GrowingSouthwark's Blog

Natural pest control
May 17, 2010, 3:12 pm
Filed under: Uncategorized
collated by a lady at my allotments I thought I would pass this on to you.

Sprays (organic) for pest control

note: under UK and EC law is is illegal to use any preparation as a
pesticide that is not approved for such use. The information here is
for historical reference only and does not imply a recommendation for
use. If you disregard this warning and make any of the preparations you
do so entirely at your own risk.

Update 22 June 2008

A few years back there was news that a German research group had found
that milk diluted with water made a good fungicide. There were various
suggestions about the ratio some said 1 pint of milk to 8 pints of
water (1:8) while others advised 1 pint milk to 4 pints water (1:4). I
recently had some mildew on the main onion crop and used the 1:4
dilution (plus a very small amount of approved liquid detergent wetting
agent) to spray the soil as a nutrient additive. Unfortunately, because
the onions were quite closely spaced, a lot of the spray went on the
leaves of the onions and cured the mildew problem!

The information below is from “Organic Gardening” by Roy Lacey,
published by David & Charles, London, 1988, now out of print.


The insecticidal properties of ordinary soapy water should be more
widely known because it would undoubtedly save inorganic gardeners a
small fortune in poisonous sprays and save many helpful insects into
the bargain.

I’ve used nothing but soapy water as a spray on my roses for many
years and have never had more than minor trouble with aphids. Soft
soap, a pharmaceutical product used as a liquid in enemas, is a very
safe and very effective insecticide to control brassica whitefly and
cabbage white caterpillars. Dissolve 56g (20z) in 4.5 litres (1 gal)
hot water and use diluted when cool enough. Soft soap can be bought
from Garden Organic

Savona insecticidal soap is a relatively new product for the control
of aphids, whitefly, red spider mite and scale insects. It is perfectly
safe to human beings, mammals, bees, ladybirds and other predators and
is recommended for use in greenhouses before the introduction of
biological controls if there are high pest levels. It is diluted with
fifty parts of rain-water and is now widely available from garden shops.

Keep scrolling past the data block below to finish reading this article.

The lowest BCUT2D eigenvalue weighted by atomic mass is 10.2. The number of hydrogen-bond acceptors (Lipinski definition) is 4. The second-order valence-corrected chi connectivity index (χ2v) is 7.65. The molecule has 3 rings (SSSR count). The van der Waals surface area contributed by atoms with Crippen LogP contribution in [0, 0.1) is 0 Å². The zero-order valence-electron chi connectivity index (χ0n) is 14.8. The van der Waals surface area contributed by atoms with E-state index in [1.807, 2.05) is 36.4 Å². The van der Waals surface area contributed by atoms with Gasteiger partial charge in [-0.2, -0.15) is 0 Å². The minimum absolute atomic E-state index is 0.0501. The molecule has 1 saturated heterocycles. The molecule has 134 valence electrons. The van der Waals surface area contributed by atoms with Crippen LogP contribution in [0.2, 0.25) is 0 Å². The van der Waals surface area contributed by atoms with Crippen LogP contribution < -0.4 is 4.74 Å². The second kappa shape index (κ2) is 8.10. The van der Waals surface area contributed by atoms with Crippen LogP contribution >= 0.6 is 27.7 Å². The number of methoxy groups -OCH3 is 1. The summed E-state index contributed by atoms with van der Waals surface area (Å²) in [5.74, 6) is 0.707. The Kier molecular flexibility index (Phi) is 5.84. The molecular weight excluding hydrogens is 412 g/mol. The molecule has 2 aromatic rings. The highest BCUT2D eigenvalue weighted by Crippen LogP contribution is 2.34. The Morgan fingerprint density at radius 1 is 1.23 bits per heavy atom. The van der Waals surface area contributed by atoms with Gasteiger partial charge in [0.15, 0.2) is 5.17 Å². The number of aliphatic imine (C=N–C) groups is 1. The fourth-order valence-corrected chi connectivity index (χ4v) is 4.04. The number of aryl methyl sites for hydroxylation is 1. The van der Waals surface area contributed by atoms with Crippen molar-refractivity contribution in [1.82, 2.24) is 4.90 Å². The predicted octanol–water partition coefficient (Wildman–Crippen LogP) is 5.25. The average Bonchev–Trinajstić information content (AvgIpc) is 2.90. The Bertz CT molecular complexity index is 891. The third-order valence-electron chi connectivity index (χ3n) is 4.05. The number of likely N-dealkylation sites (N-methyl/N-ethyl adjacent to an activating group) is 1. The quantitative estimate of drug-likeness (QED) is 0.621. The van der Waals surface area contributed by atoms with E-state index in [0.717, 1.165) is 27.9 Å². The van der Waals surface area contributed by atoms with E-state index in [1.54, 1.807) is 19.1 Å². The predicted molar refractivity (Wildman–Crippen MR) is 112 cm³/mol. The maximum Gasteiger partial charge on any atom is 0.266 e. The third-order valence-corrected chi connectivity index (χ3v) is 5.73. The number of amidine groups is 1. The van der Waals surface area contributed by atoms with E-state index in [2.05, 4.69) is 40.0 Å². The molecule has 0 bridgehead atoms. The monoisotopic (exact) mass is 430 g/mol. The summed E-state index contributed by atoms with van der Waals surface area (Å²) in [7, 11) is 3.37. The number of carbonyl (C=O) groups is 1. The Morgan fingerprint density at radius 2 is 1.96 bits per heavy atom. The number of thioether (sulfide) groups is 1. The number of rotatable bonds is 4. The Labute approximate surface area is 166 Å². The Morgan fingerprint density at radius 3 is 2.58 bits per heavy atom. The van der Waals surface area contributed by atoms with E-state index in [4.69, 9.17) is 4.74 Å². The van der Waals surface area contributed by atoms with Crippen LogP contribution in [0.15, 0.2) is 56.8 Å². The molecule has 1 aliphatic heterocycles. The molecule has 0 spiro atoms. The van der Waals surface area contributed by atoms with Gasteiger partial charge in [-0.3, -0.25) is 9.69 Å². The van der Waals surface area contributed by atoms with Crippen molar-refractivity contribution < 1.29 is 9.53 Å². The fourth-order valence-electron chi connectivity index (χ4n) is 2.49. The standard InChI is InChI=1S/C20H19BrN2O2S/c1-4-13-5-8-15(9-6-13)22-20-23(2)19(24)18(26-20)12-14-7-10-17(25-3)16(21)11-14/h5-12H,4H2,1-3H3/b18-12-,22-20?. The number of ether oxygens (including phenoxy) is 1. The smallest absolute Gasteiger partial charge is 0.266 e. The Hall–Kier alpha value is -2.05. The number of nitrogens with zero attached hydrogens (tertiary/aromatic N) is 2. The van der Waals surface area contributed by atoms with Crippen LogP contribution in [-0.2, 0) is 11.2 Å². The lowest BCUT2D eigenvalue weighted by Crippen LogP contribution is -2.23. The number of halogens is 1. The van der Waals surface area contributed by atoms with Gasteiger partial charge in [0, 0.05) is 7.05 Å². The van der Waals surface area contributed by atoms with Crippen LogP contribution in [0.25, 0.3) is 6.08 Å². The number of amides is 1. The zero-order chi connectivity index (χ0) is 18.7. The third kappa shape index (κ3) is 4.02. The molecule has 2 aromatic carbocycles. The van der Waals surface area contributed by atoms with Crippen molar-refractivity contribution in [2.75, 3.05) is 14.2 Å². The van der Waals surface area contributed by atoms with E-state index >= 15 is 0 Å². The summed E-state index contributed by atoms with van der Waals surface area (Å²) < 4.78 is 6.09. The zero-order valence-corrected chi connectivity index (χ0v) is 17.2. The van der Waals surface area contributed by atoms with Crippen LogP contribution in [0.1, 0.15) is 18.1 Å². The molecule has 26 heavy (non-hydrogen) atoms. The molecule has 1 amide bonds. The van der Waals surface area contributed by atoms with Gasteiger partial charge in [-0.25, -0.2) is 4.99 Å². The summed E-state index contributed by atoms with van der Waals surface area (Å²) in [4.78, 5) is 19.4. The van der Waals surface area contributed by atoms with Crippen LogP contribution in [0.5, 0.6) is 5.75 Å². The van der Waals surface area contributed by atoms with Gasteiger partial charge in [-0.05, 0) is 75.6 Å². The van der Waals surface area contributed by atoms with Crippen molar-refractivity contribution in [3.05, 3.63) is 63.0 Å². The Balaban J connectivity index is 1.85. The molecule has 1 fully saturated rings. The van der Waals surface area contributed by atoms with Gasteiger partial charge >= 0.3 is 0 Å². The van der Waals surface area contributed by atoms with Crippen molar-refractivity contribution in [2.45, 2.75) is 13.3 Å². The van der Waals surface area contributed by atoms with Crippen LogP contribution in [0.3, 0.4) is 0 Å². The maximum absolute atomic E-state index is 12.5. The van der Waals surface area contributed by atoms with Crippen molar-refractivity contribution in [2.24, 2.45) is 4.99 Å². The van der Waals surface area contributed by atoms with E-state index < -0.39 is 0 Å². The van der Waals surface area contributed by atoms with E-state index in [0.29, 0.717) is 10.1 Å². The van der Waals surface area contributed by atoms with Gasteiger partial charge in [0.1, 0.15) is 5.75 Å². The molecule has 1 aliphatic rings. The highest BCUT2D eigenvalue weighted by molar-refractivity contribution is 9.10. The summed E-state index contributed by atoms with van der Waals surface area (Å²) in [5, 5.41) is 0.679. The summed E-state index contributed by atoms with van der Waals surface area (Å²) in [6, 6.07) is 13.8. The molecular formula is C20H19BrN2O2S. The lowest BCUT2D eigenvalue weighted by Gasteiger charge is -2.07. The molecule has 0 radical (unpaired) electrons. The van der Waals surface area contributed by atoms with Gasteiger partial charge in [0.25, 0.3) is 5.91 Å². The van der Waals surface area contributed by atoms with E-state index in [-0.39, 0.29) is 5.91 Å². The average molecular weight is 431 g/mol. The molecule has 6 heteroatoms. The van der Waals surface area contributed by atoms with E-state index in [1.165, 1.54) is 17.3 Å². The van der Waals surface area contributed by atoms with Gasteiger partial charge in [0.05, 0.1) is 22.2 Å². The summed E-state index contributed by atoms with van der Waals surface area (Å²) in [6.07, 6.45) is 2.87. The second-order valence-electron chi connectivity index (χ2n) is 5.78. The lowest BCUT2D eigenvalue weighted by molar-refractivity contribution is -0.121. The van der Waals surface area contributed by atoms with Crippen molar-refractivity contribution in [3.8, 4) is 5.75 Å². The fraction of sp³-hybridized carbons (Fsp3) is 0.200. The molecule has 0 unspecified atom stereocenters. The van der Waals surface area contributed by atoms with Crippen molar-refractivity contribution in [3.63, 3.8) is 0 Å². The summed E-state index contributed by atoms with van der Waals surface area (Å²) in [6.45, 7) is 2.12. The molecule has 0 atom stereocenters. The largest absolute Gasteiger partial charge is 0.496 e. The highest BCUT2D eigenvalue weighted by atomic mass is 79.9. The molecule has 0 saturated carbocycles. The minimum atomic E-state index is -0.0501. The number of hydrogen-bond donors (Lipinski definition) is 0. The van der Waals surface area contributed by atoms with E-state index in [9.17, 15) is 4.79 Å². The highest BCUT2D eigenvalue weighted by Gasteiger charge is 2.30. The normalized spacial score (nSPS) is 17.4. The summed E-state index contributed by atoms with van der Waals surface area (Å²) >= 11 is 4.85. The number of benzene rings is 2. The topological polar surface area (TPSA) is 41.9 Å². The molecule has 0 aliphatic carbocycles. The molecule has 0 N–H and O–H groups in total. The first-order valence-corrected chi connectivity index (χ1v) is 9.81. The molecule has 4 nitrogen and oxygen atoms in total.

Do NOT use washing up liquid as it contains many other chemicals which can damage


There are any number of recipes for home-made pesticides, many of them
handed down over the centuries (and some of doubtful efficacy).

For example, an old remedy to deter snails and slugs is to collect
as many as possible, morning and evening. Tip them into a bucket of
boiling water and let it stand for a few days until the smell becomes
fearsome, then strain off the liquid and use it to sprinkle round
vulnerable plants, such as the young growth of delphiniums, lettuce and
so on – but not on them. The remains of the slugs and snails can also
be scattered.

Bracken spray

Effective against blackfly on, for example, broad beans and runner beans but not
against cherry blackfly.

The bracken must be gathered when brown and brittle dry. Pulp the
leaves and store in paper bags until wanted. Using a graduated jar,
measure out 120cc (4fl oz) of the bracken and pour on 420cc (14fl oz)
of hot water, stir and allow to soak for twenty-four hours, strain,
then bottle into airtight jars and keep out of reach of children, of

For use as a spray, dilute 25cc (1 fl oz) to 4.5 litres (1 gal) of rainwater and
spray each day for three days.

Elder spray

This kills aphids, small caterpillars and is useful as a fungicide for
mildew and blackspot on roses. The toxic agent is hydro-cyanic acid, so
in preparing the spray use an old saucepan.

Gather 450g (1 lb) leaves and young stems of elder prefer-ably in
spring when the sap is rising. Place in the saucepan and add 3.3 litres
(6pt) water. Boil for half an hour, topping up as necessary. Strain
through old tights and use the liquid cold and undiluted. It will keep